Second Chance Summit helps hundreds expunge or seal past criminal records

Hundreds made their way to downtown Rockford to participate in the Second Chance Summit to help clear their past non-violent criminal record.

It allows members of the community of a second chance, and many took advantage of that opportunity on Saturday. The program was announced nearly two months ago during a news conference by Senator Steve Stadelman. The program allows members of the community the opportunity to expunge and seal past non-violent criminal records. It includes things such as non-violent felonies or misdemeanors.

"Most of these people have done the right things and have turned their lives around and done the right things. They’ve turned their lives around already and they are on the right path, but those past records are preventing them from moving on," Stadelman said.

Less than a year ago the state passed legislation that allows these non-violent misdemeanors and felonies to be expunged and sealed, so these services allow the costs of seeking an attorney to be eliminated.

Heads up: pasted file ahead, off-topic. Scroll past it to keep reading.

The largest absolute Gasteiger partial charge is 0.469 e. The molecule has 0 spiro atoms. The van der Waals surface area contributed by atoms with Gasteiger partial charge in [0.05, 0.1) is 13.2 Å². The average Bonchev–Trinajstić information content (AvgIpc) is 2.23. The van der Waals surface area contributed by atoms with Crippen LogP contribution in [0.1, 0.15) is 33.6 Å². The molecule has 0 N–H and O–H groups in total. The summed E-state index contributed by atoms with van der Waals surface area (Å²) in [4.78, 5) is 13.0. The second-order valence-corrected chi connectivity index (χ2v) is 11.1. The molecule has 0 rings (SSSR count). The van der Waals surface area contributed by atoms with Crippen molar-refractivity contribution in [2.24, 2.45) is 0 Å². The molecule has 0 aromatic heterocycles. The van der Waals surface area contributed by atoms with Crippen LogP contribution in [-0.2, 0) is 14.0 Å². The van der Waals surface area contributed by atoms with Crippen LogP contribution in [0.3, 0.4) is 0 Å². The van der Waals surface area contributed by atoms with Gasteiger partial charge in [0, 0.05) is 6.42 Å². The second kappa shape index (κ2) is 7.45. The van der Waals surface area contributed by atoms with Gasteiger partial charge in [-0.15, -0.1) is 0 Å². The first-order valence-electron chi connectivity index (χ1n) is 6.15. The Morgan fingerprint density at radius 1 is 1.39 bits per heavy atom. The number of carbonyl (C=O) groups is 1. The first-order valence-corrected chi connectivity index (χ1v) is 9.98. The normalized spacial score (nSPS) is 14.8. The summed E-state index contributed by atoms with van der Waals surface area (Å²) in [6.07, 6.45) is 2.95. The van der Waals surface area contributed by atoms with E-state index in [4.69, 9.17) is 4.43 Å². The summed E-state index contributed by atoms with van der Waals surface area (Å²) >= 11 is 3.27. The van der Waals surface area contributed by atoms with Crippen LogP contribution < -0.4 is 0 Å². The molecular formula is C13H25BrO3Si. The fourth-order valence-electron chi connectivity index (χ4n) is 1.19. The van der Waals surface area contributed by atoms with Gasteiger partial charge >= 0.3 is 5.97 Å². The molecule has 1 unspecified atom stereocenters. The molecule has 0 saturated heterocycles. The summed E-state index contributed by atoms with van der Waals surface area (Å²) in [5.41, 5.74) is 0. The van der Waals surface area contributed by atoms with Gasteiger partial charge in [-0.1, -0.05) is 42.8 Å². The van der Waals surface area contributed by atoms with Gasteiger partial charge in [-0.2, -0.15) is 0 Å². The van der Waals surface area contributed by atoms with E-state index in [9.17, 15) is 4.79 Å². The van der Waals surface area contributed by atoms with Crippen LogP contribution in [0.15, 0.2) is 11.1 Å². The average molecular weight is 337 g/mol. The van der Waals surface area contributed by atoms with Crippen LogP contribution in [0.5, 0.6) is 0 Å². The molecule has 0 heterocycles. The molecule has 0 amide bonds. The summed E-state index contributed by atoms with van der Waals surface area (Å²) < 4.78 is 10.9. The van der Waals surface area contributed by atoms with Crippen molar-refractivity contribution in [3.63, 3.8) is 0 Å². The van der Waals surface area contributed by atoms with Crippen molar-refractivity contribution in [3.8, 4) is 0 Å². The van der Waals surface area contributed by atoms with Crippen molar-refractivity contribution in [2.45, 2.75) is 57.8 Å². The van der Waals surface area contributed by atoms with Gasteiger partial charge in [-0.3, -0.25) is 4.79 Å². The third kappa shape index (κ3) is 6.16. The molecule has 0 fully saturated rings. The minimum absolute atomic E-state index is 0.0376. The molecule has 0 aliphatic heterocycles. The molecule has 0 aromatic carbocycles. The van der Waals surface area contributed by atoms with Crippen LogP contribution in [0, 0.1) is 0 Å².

There was a large amount of volunteers present to make this all possible for members of the community, at little to no cost. Stadelman says the cost of an attorney can usually prevent someone from getting assistance.

"Generally, cleaning up their records are going to make them a more productive member of society and they’ll be able to do a lot of things that they haven’t been able to." Volunteer Attorney, Paul Vella said.

This summit allows people like David Metz a second chance, and a clean slate.

"It hurts, there isn’t a day that goes by that I don’t think about it. I’m the one that made the mistake and I’ve paid for it, and I think this is going to be a really great outcome," Metz said.

Metz says it’s an exciting moment to be able to seal his past records that happened around 15 years ago. He says it’s something he is ready to leave in the past and move on from.

"I’ve had this issue that was kind of complicated and I would like to get it off my back, for my family, my friends , and for myself," Metz said.

A moment for Metz, made possible by this summit and the chance to meet with an attorney to get his records sealed. Stadelman says around 400 people signed up for the summit. Lawyers say, once the expunged or sealed record is approved, it can take several months until it is finally cleared off of someones record, and the entire process is completed.



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